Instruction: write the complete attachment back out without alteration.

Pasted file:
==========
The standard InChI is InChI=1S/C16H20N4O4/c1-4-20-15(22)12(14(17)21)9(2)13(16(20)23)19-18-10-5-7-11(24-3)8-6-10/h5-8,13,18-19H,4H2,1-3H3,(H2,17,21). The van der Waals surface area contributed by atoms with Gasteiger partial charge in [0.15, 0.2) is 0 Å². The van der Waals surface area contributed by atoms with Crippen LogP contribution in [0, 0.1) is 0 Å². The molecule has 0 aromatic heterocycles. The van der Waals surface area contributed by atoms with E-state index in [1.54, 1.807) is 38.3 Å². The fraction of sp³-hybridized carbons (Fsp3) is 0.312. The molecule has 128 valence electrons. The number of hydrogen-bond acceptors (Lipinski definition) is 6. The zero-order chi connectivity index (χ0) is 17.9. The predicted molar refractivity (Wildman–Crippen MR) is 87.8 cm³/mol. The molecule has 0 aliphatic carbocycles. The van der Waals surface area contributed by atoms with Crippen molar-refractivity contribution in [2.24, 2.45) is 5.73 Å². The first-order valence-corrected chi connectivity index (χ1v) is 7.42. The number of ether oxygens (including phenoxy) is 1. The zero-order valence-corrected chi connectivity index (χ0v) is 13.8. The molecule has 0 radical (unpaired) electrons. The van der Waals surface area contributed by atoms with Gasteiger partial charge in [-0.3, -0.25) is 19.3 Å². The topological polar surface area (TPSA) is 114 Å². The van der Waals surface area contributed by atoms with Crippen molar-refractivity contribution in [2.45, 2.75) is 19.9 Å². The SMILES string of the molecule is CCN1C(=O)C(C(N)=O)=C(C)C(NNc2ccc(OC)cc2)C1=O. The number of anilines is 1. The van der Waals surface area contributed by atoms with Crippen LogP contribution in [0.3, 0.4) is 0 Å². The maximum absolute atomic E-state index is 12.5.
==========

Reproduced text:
The standard InChI is InChI=1S/C16H20N4O4/c1-4-20-15(22)12(14(17)21)9(2)13(16(20)23)19-18-10-5-7-11(24-3)8-6-10/h5-8,13,18-19H,4H2,1-3H3,(H2,17,21). The van der Waals surface area contributed by atoms with Gasteiger partial charge in [0.15, 0.2) is 0 Å². The van der Waals surface area contributed by atoms with Crippen LogP contribution in [0, 0.1) is 0 Å². The molecule has 0 aromatic heterocycles. The van der Waals surface area contributed by atoms with E-state index in [1.54, 1.807) is 38.3 Å². The fraction of sp³-hybridized carbons (Fsp3) is 0.312. The molecule has 128 valence electrons. The number of hydrogen-bond acceptors (Lipinski definition) is 6. The zero-order chi connectivity index (χ0) is 17.9. The predicted molar refractivity (Wildman–Crippen MR) is 87.8 cm³/mol. The molecule has 0 aliphatic carbocycles. The van der Waals surface area contributed by atoms with Crippen molar-refractivity contribution in [2.24, 2.45) is 5.73 Å². The first-order valence-corrected chi connectivity index (χ1v) is 7.42. The number of ether oxygens (including phenoxy) is 1. The zero-order valence-corrected chi connectivity index (χ0v) is 13.8. The molecule has 0 radical (unpaired) electrons. The van der Waals surface area contributed by atoms with Gasteiger partial charge in [-0.3, -0.25) is 19.3 Å². The topological polar surface area (TPSA) is 114 Å². The van der Waals surface area contributed by atoms with Crippen molar-refractivity contribution in [2.45, 2.75) is 19.9 Å². The SMILES string of the molecule is CCN1C(=O)C(C(N)=O)=C(C)C(NNc2ccc(OC)cc2)C1=O. The number of anilines is 1. The van der Waals surface area contributed by atoms with Crippen LogP contribution in [0.3, 0.4) is 0 Å². The maximum absolute atomic E-state index is 12.5.